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WWSD: The Compassionate Way to Have a One-Night Stand
Submitted by Lodro Rinzler on Fri, 3/4/2011, 5:42pm
Is it "anti-Buddhist" to have a one-night stand?
Before Siddhartha Gautama attained enlightenment he was a confused twenty and thirty-something looking to learn how to live a spiritual life. Each week in this column we look at what it might be like if Siddhartha was on his spiritual journey today. How would he combine Buddhism and dating? How would he handle stress in the workplace? What Would Sid Do? is devoted to taking an honest look at what we as meditators face in the modern world.
Have a question for this weekly column? E-mail it here and I'll probably get to it!
Last week's post on waking up next to a stranger clearly inspired this reader:
I feel like sex is a powerful thing. I love sex. Love it. But is it anti-Buddhist to have a one-night stand? - J.A.
I'm a strong believer that nothing is "anti-Buddhist." Everything you face in your world can be brought to your spiritual path if you maintain the right view. The trick is in discerning what activities you can engage in with mindfulness and compassion and which you simply can't.
The ideas of being present and open-hearted are inspiring, and particularly potent when if you are able to apply them in the bedroom. I imagine our friend Sid would not say you can do certain sexual things but not others (yes sticklers, I know of the strict interpretation of monastic precepts but I also know for a fact that you have had sex during daylight hours so shut it).
The key point our fictional hero Sid would advise you on is to discover for yourself what you are able to engage in while feeling in touch with your own basic goodness. Instead of relying on scripture or anyone's advise, you should let your own heart be your moral compass. It is up to each of us to determine what exactly compassionate sex means.
It might be particularly helpful for you to consider your view, activity, and the fruition of a one-night stand.
An essential component in any sexual activity, whether it is a casual fling or a long-term romance, is considering your own intention. Is your motivation for having a one-night stand based in the fact that you are not ready for a relationship? Is it as simple as feeling a certain type of connection with the other person? Or is it, “I’m drunk. I’m horny. They’re hot.”
Different motivations call for different activity. Some of the above may call for forgetting about sex and going for a jug of water and a good night's sleep. Before you engage in risky behavior (and let's face it, a one-night stand is risky) you need to contemplate your motivation for doing so.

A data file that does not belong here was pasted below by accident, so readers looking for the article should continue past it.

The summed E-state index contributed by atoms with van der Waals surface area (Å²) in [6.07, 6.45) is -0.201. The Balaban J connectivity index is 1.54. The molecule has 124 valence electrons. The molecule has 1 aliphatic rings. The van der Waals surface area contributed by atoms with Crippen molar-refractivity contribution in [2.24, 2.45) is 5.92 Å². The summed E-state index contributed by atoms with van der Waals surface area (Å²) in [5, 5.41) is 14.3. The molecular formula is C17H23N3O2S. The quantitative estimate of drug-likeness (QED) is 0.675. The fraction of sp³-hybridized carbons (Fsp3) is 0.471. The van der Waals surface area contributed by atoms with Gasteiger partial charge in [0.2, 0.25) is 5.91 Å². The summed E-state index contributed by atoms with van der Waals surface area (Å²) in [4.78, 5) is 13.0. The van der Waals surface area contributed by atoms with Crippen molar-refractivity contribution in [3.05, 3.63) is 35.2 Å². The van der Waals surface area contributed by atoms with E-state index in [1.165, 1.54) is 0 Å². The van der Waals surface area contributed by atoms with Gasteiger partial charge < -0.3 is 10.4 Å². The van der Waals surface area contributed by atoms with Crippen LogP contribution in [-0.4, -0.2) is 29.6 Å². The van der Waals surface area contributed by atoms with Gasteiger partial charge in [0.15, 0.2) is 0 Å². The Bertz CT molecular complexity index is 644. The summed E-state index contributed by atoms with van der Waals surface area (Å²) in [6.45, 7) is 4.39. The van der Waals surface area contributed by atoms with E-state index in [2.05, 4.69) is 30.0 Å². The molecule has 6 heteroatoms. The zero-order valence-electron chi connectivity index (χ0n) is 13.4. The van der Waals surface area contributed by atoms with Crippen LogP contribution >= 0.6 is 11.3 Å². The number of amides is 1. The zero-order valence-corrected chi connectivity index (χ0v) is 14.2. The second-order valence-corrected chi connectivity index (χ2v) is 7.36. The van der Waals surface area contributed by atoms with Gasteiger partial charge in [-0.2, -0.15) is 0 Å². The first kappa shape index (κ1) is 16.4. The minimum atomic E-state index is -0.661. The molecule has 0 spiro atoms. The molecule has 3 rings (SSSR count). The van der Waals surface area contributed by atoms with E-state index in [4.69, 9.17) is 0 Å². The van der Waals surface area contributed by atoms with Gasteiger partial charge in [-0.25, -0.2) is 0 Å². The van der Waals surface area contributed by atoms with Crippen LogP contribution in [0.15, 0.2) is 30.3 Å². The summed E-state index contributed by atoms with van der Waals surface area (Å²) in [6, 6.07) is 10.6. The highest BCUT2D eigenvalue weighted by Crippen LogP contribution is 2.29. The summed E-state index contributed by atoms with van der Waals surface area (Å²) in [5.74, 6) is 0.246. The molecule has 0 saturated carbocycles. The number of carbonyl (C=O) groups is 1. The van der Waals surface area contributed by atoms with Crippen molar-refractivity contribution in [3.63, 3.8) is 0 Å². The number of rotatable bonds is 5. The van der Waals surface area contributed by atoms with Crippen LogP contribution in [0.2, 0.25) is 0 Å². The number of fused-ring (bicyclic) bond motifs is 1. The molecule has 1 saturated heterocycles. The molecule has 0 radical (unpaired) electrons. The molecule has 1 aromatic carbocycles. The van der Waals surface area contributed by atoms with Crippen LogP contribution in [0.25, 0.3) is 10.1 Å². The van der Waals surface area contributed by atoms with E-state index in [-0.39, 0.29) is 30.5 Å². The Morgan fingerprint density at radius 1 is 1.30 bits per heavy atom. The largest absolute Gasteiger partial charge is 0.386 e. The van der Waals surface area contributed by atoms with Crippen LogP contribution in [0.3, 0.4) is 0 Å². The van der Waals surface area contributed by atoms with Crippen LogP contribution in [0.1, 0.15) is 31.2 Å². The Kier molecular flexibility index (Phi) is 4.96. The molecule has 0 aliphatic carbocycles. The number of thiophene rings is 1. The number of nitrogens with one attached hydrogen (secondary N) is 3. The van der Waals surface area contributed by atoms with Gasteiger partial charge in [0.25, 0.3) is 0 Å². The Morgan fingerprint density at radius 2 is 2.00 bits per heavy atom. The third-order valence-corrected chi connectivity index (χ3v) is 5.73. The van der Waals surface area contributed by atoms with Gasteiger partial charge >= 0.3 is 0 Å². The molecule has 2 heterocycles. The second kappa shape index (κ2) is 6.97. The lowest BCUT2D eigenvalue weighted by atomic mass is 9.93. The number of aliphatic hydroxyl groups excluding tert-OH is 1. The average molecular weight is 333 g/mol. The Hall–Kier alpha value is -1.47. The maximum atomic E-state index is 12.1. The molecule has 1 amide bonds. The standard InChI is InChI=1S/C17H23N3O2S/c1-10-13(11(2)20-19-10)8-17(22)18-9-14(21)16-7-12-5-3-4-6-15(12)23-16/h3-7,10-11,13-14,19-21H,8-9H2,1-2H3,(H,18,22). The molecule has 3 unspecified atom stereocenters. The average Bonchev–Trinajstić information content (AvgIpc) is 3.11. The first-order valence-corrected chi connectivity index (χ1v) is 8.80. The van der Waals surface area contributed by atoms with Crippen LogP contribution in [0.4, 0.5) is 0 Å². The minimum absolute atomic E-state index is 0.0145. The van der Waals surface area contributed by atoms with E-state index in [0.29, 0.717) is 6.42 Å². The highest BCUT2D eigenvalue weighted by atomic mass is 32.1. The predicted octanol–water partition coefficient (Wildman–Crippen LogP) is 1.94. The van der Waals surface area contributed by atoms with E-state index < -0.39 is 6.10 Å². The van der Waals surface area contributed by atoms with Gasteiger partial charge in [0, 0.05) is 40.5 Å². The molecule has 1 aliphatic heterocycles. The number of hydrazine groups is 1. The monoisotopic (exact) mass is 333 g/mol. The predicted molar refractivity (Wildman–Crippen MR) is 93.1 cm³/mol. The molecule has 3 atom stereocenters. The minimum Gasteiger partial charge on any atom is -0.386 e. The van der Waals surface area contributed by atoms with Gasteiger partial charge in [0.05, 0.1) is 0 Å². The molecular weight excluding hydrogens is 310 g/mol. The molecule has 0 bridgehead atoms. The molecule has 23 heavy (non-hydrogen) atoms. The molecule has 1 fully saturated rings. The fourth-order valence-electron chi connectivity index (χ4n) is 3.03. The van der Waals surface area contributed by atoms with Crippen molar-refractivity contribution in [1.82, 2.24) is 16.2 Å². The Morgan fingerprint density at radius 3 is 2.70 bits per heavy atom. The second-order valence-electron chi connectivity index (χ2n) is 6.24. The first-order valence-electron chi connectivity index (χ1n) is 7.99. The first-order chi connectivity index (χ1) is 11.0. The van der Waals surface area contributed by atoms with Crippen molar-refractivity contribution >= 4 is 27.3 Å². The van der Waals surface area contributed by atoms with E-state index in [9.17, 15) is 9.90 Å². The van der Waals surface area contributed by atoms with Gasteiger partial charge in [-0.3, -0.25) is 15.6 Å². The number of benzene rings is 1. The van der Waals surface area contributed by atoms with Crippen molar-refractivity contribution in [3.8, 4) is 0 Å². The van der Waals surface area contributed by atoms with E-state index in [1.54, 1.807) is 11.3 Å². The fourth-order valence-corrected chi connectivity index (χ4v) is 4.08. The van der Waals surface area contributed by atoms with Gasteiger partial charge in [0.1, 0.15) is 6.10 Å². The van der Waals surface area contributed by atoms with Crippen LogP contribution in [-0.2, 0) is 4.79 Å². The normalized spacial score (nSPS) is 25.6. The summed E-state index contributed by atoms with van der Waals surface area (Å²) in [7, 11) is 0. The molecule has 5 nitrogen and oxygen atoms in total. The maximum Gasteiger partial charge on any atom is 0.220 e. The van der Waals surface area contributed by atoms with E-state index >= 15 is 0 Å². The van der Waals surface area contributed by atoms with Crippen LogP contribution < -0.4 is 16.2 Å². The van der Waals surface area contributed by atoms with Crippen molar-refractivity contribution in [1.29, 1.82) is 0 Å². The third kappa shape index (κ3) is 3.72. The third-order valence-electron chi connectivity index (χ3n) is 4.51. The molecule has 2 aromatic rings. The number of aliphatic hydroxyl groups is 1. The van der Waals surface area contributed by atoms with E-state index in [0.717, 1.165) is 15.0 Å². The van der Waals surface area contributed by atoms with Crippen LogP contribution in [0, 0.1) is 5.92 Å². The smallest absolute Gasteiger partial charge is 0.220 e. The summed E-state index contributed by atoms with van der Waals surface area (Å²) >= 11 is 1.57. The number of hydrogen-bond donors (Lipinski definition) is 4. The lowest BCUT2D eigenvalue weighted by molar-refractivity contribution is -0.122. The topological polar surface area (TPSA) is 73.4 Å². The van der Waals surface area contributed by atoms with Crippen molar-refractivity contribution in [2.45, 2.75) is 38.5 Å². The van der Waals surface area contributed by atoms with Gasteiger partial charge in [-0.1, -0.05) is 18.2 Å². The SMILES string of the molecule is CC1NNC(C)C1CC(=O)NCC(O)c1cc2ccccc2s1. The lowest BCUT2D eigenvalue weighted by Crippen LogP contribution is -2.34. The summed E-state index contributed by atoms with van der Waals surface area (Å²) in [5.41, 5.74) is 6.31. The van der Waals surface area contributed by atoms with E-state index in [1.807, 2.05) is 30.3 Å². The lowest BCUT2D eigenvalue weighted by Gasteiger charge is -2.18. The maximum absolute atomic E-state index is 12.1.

Conduct is important. Say all you want for meditation, and we do, but if you get off your zafu and act like a jerk you are sorta missing the point. Sid would recommend that you engage in good conduct when it comes to sex. That means different things to different people. For you, that may mean being very open and straight-forward with your newfound friend.
I leave it up to you how to engage a one-night stand in an open and compassionate way. It could be applying the principle of being fully present with your partner. You could be explicit with your partner about your intentions. If I were to highly recommend one thing (and Sid would back me up) it's that you always practice safe sex.
Here is where the rubber meets the road. If you want to know if you can compassionately have multiple one-night stands then the simplest and crudest way to tell is to examine how you feel the morning after one. You can be inquisitive about your state of mind. How do you feel about the activity you just engaged in? Do you feel elation or humiliation?
If you do not feel good about your activity, then that's a clear indicator that you need to slow your roll and not go down the one-night stand road again. It is unfortunate that you found out a bit too late but mistakes can be powerful motivators for our spiritual path. At that point, you can commit to not engaging in one-night stands in the future.
However, if you are left with all bliss, no guilt, then you may be one of those rare people who can casually have sex.
When it comes to making love, it seems that the looser you get in terms of the relationship structure the more likely you are to cause harm either to yourself or your partner. Assuming you want both of you to feel good about whatever sexual activity you get up to, Sid would recommend you communicate openly and honestly about your intention, treat the other person with respect and kindness, and carefully examine if this sort of activity is for you. I wish you lots of luck and excellent sex.
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